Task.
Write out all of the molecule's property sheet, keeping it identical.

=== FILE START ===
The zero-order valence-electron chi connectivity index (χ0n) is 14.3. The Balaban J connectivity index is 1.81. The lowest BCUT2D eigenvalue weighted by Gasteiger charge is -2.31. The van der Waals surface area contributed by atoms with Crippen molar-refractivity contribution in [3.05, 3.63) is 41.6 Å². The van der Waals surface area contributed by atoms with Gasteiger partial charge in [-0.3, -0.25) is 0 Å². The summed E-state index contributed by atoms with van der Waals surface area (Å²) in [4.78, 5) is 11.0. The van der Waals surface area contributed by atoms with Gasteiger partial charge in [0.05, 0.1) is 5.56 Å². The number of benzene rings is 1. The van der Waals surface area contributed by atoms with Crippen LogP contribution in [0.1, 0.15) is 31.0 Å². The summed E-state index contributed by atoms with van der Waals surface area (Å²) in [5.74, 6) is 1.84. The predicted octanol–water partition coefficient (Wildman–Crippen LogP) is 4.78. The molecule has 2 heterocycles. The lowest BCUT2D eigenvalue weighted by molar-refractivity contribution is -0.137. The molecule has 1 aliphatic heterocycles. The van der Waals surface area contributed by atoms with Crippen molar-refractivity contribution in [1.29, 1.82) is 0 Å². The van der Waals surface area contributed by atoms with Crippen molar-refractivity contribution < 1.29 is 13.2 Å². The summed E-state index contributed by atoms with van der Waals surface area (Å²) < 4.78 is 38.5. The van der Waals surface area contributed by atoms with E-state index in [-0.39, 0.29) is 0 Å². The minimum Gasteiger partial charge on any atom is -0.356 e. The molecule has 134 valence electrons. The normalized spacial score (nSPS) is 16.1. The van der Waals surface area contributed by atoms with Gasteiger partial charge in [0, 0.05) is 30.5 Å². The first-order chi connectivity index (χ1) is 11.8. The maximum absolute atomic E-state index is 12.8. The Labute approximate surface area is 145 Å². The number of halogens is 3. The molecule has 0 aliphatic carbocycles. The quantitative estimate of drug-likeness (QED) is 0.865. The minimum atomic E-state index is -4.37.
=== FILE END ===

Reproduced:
The zero-order valence-electron chi connectivity index (χ0n) is 14.3. The Balaban J connectivity index is 1.81. The lowest BCUT2D eigenvalue weighted by Gasteiger charge is -2.31. The van der Waals surface area contributed by atoms with Crippen molar-refractivity contribution in [3.05, 3.63) is 41.6 Å². The van der Waals surface area contributed by atoms with Gasteiger partial charge in [-0.3, -0.25) is 0 Å². The summed E-state index contributed by atoms with van der Waals surface area (Å²) in [4.78, 5) is 11.0. The van der Waals surface area contributed by atoms with Gasteiger partial charge in [0.05, 0.1) is 5.56 Å². The number of benzene rings is 1. The van der Waals surface area contributed by atoms with Crippen LogP contribution in [0.1, 0.15) is 31.0 Å². The summed E-state index contributed by atoms with van der Waals surface area (Å²) in [5.74, 6) is 1.84. The predicted octanol–water partition coefficient (Wildman–Crippen LogP) is 4.78. The molecule has 2 heterocycles. The lowest BCUT2D eigenvalue weighted by molar-refractivity contribution is -0.137. The molecule has 1 aliphatic heterocycles. The van der Waals surface area contributed by atoms with Crippen molar-refractivity contribution in [1.29, 1.82) is 0 Å². The van der Waals surface area contributed by atoms with Crippen molar-refractivity contribution < 1.29 is 13.2 Å². The summed E-state index contributed by atoms with van der Waals surface area (Å²) < 4.78 is 38.5. The van der Waals surface area contributed by atoms with E-state index in [-0.39, 0.29) is 0 Å². The minimum Gasteiger partial charge on any atom is -0.356 e. The molecule has 134 valence electrons. The normalized spacial score (nSPS) is 16.1. The van der Waals surface area contributed by atoms with Gasteiger partial charge in [0, 0.05) is 30.5 Å². The first-order chi connectivity index (χ1) is 11.8. The maximum absolute atomic E-state index is 12.8. The Labute approximate surface area is 145 Å². The number of halogens is 3. The molecule has 0 aliphatic carbocycles. The quantitative estimate of drug-likeness (QED) is 0.865. The minimum atomic E-state index is -4.37.